Why taking a systems perspective could be the key to success: findings from a meta study.
Large numbers of micro-hydro plants installed in Nepal have fallen short of their potential to achieve a lasting impact on rural people’s livelihoods. This is because most of them are unable to generate sufficient revenue to cover even minor operation and maintenance costs and, as a result, they have to close down for indefinite periods when repairs are required.
In this context, Winrock International implemented the SEPS exchange activity Sharing Learning Across Projects: Operating Micro Hydro Plants (MHP) as Commercially Viable Enterprises. They organised for successful plants to share best management practice with five financially and managerially weak micro-hydro plants in the Baglung and Gulmi districts.
The series of knowledge exchange workshops empowered management committees and local representatives to improve their managerial and financial systems and to develop their business plans, business models and computer-based accounting systems. The activities resulted in significant managerial improvement of the selected micro-hydro plants. These plants were able to provide a reliable power supply with a marked increase in revenue generation and to establish themselves as profitable enterprises.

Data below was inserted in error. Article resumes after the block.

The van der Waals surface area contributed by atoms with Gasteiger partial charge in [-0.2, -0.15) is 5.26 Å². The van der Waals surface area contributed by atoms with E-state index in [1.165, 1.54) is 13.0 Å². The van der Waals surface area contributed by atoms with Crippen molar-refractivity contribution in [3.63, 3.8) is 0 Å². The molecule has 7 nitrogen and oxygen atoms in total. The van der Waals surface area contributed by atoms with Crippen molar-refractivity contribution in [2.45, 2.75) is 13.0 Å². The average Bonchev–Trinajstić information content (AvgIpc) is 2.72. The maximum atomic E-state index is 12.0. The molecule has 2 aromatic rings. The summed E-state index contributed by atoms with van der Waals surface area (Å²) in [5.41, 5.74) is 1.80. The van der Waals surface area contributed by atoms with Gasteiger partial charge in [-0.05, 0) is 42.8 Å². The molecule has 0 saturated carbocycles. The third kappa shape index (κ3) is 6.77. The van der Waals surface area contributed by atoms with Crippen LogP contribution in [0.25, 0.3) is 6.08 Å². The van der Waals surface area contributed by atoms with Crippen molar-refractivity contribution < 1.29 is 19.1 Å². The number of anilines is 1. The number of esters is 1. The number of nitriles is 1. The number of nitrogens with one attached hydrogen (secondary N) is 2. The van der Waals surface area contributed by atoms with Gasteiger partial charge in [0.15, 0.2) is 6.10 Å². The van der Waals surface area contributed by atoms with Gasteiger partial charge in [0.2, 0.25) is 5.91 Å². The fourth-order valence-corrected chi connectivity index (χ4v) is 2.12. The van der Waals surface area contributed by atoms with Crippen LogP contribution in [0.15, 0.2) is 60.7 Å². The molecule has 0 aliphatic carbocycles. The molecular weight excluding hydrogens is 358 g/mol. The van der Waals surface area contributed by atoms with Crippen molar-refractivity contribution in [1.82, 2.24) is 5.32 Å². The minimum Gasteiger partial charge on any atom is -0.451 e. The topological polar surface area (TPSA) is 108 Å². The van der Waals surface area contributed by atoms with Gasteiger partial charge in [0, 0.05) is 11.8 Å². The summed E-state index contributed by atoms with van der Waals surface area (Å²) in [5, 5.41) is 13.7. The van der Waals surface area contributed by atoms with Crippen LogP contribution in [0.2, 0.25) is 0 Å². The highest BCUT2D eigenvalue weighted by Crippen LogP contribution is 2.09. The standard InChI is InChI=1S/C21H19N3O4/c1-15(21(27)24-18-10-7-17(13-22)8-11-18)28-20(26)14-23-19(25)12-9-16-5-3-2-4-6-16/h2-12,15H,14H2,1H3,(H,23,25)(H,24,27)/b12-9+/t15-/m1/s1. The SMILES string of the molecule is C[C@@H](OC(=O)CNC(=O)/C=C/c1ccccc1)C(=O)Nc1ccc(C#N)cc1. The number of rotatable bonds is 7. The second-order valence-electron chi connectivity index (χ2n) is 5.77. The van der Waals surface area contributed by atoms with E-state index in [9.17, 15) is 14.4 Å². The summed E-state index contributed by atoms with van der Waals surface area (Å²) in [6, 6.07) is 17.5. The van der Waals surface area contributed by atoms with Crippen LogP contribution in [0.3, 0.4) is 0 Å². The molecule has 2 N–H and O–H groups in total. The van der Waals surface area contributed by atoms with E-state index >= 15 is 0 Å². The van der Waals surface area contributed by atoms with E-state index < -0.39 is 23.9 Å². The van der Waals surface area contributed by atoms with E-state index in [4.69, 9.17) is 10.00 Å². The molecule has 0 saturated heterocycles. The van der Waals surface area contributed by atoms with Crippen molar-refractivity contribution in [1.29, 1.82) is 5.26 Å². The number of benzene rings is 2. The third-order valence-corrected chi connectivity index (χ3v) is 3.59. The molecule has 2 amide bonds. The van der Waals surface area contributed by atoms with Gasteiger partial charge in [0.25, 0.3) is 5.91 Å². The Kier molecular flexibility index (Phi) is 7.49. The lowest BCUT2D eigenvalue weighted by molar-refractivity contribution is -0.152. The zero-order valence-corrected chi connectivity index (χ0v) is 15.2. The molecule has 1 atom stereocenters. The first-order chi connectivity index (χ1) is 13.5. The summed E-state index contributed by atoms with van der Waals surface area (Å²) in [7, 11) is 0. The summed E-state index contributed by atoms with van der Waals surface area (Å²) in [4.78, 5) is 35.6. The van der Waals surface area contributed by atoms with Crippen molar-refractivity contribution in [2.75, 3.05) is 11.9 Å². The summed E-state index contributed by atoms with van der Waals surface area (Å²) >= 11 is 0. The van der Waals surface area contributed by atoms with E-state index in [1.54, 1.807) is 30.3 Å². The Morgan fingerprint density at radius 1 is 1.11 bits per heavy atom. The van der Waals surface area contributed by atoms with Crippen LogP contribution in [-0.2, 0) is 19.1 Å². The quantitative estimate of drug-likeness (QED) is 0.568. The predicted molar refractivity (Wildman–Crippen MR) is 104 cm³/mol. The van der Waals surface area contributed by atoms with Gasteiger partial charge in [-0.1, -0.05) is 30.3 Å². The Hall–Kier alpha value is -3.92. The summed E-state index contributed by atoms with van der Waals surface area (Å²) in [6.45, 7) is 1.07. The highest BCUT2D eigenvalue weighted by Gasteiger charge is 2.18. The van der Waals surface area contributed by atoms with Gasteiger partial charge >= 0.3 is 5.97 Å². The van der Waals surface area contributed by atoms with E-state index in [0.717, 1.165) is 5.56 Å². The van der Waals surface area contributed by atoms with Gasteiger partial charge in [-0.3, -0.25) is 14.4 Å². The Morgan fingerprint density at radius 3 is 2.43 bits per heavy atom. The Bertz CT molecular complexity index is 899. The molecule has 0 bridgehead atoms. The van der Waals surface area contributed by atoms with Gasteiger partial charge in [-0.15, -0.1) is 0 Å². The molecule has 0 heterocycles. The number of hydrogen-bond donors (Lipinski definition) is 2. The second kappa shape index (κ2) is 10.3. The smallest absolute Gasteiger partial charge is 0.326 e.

After the interventions, electricity sales increased by up to 40%, additional households and enterprises became connected and productive end uses increased. The micro-hydro plants adopted transparent accounting systems and improved their tariff collection, resulting in greater satisfaction among beneficiaries and better ownership by stakeholders.
The project shows the huge potential for the government and other development partners to focus on improving the management of micro-hydro plants and increasing the reliability of electricity connections through similar knowledge exchange programmes for the remaining 2,000 micro-hydro plants across the country.
Watch a video of the activities: